The Comfort of Being Sad

The relentless pursuit of happiness is a bittersweet joke

The cast of Sarah Ruhl’s Melancholy Play

Sarah Ruhl is an interesting playwright. Her work achieves emotional valences that, for me, are completely contradicted by her style — a style I find myself hard pressed to describe with any satisfying accuracy. Mamet on anti-depressants? Chekhov lite? Swift with a Swiffer?

Ruhl’s writing is mannered yet silly, frivolous but somehow depthy, a bitter pill coated in sugar. Her loudest harangue remains a coo. Distinctly middle-brow and yet hardly milquetoast, she seems to set herself up as a wag and nag for the NPR glitterati, a bit preening and twee but itchy-scratchy nonetheless.

Now in production at Oregon Contemporary Theatre, Ruhl’s Melancholy Play is subtitled “a contemporary farce,” though its warm-hearted approach suggests more of a goose than a farce. The play is a gently leveraged critique of the great American pursuit of happiness at all cost, and a strong defense of the exquisite pleasures of melancholy, especially in the form of moping. It argues that our aggressive, two-dimensional chipperness has erased the profound comforts of being sad, which makes us, ironically enough, angry.

A chamber piece, Melancholy Play tells the story of Tilly (Chelsey Megli), an inconsolably sad and dreamy bank teller whose melancholy is an aphrodisiac for a clutch of emotionally bankrupt characters: her therapist Lorenzo the Unfeeling (Joseph Workman); her tailor Frank (Kelly Oristano); and Frances (Leslie Jones) and Joan (Tracy Nygard), the lesbian couple that alternately swoons and moons over Tilly’s poetic despair.

Romantic complications ensue, especially when, after her birthday party, Tilly suddenly begins to grow happier by the moment, until she becomes a modern-day incarnation of Pollyanna, preternaturally enthusiastic and optimistic about life. Ruhl brilliantly makes of melancholy a substance — an almond, in fact, both figuratively and literally — to which we can become addicted.

The play is quite funny and oddly affecting, especially in its portrayal of the disruptions that occur as each character, in turn, gets a quenching taste of sadness only to lose it when Tilly goes absolutely stupid with happiness. The structure, as the title of play suggests, is hodgepodge and skit-like; the fourth wall is continuously broken down as characters launch into monologue, song, extravagant melodrama, slapstick asides.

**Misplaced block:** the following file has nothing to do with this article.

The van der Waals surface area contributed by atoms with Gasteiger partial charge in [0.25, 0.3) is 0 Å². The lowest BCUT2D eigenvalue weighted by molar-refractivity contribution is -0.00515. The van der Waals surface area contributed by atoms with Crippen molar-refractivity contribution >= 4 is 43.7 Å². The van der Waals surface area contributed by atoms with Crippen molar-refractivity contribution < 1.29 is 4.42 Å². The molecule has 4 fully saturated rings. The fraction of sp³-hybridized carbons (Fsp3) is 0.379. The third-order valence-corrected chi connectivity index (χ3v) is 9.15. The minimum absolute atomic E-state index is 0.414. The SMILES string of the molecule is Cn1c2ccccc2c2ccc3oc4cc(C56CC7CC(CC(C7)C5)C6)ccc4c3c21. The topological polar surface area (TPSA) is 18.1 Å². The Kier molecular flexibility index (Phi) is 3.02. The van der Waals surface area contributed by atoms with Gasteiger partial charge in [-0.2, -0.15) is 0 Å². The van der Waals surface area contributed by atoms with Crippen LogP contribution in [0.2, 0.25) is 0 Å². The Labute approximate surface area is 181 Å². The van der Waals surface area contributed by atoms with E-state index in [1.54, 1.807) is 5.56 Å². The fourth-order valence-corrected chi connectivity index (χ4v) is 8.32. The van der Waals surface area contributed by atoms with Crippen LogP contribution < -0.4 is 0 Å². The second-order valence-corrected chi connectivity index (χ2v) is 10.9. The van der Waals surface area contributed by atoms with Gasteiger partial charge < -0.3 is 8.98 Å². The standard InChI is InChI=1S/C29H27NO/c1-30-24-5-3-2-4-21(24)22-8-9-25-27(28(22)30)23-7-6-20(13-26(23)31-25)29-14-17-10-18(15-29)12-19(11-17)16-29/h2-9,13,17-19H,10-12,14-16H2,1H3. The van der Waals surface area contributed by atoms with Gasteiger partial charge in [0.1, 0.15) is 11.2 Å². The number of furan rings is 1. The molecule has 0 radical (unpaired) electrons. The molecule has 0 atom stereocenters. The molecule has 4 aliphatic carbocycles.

And this is Ruhl’s talent, in making a literal play of ideas connect on a human level, despite the absurdist slant of the narrative. It helps here that the cast is excellent, especially Workman’s over-the-top Lorenzo, and Tara Wibrew’s direction is taut and fleet, traipsing along the effervescent surfaces of Ruhl’s language with a perfect balance of silliness and sorrow. Live cello by Ben Brinkley (Julian) provides a wonderful accent to the proceedings, whether in staccato bursts and plucks, or that mournful humming that is the cello’s truest province.

If you’ve ever wallowed in The Smiths or bathed yourself in the films of Douglas Sirk as an indulgence and antidote to the forced rictus of American good cheer, Melancholy Play will strike a familiar chord: It’s okay to feel sad, it says (sad, as opposed to depressed). In fact, it’s necessary, because denying the melancholy side of life is a kind of sickness.

Perhaps, as Ruhl suggests, it’s all time we had a good laugh about how miserably happy we are.

Melancholy Play runs through March 12 at Oregon Contemporary Theatre; $15-$28, tickets at or 541-684-6988

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